Review: Maria Roselli, The Asbestos Lie: The Past and Present
of an Industrial Catastrophe1 

Reviewed by Geoffrey Tweedale



This book was originally published as a paperback in 2007 and titled Die Asbestlge. The German text, however, limited its accessibility to most readers, so this version in English is particularly welcome. Roselli is an Italian-born investigative journalist, who has spent most of her life in Zurich in Switzerland. This explains the book’s focus: it is mostly about the Swiss asbestos industry. That means it is also mostly about asbestos cement.

One might imagine that this would result in a rather narrowly-focused book, which would have little wider interest. After all, it is difficult to think of a less glamorous technology than mixing asbestos with cement. But this technology – pioneered in Austria in 1900 and marketed and licensed under the trade name “Eternit” – was at the heart of a global building boom almost as soon as it was devised. Asbestos cement offered a tough, lightweight construction material that was ideal for roofs, walls, flooring, and water pipes. Its usefulness and widespread usage ensured steady profits for the leading companies. Soon asbestos cement production became the biggest sector in the industry, with Switzerland as its European nerve-centre. In Switzerland, the asbestos-cement industry was dominated by the Schmidheiny family, whose Eternit company was located in Niederurnen in the Canton of Glarus. The firm absorbed 90 percent of asbestos imports into Switzerland. The Schmidheinys’ dominance was international. In the 1920s, as Eternit companies sprouted across Europe (some controlled by the Schmidheinys, others by independent families), European asbestos-cement producers decided to organise a cartel – International Asbestos Cement AG (SAIAC). Significantly, its headquarters was in Niederurnen. Eventually, Swiss influence extended as far as South Africa and Brazil, where the Schnidheinys acquired interests in asbestos mining.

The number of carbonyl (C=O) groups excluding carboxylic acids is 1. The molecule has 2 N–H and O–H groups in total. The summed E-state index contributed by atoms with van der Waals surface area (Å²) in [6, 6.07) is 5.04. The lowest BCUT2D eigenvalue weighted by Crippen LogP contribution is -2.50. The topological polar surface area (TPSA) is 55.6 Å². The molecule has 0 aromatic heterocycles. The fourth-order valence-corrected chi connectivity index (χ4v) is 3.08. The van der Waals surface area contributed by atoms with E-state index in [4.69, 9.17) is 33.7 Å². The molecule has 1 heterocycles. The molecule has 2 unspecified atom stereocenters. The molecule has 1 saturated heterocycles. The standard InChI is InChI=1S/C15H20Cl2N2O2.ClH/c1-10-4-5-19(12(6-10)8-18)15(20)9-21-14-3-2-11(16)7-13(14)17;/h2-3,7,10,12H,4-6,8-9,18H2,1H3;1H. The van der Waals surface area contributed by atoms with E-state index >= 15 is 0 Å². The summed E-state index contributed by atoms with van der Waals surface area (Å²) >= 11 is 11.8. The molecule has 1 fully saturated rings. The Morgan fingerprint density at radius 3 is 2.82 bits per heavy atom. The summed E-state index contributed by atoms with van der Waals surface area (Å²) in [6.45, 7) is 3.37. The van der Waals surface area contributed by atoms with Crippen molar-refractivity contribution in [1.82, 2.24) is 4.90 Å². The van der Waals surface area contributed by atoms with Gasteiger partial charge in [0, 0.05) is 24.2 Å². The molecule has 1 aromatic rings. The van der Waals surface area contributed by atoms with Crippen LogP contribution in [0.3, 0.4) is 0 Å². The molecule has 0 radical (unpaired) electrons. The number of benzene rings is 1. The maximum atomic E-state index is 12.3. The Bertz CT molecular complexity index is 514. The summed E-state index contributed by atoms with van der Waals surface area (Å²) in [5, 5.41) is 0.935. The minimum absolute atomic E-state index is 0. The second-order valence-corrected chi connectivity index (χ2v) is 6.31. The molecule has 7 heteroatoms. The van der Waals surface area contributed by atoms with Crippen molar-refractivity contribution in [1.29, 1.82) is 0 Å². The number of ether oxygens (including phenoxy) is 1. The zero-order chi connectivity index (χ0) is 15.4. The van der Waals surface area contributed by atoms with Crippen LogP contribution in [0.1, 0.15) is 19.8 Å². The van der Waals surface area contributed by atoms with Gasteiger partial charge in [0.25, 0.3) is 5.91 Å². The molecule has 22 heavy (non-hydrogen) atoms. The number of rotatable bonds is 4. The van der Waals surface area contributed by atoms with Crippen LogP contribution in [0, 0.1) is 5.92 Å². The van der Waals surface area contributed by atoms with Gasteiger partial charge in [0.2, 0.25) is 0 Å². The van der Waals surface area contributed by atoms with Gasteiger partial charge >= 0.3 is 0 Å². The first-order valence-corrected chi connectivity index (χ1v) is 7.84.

What was once a utilitarian and profitable material, however, inevitably became a liability once the health hazards of asbestos surfaced. In the first two chapters of this book, Roselli gives an overview of the global asbestos disaster, the location of the main consuming countries, and a description of the mortal health effects: asbestosis, asbestos-related lung cancer, and mesothelioma. The dangers and the way in which industry, governments, and scientists suppressed the evidence are well known through countless published studies of asbestos in the USA, UK, South Africa, and Australia. However, Eternit’s (and the Schmidheinys’) part in this global story has always, to some extent been hidden, and remains a matter of dispute. From the evidence presented here, it is clear that Eternit in Switzerland (like Cape Asbestos in South Africa) proved adept at escaping liability. The last family owner, Stephan Schmidheiny, sold his asbestos interests and sidestepped litigation. He metamorphosed into a wealthy philanthropist and campaigner on global environmental issues. Most of the company records are presumed to have been lost and have never been produced in litigation. Swiss government secrecy and its tardiness in not introducing a ban until 1994 helped the industry, as did its limited compensation scheme (administered by the Swiss Accident Fund, SUVA).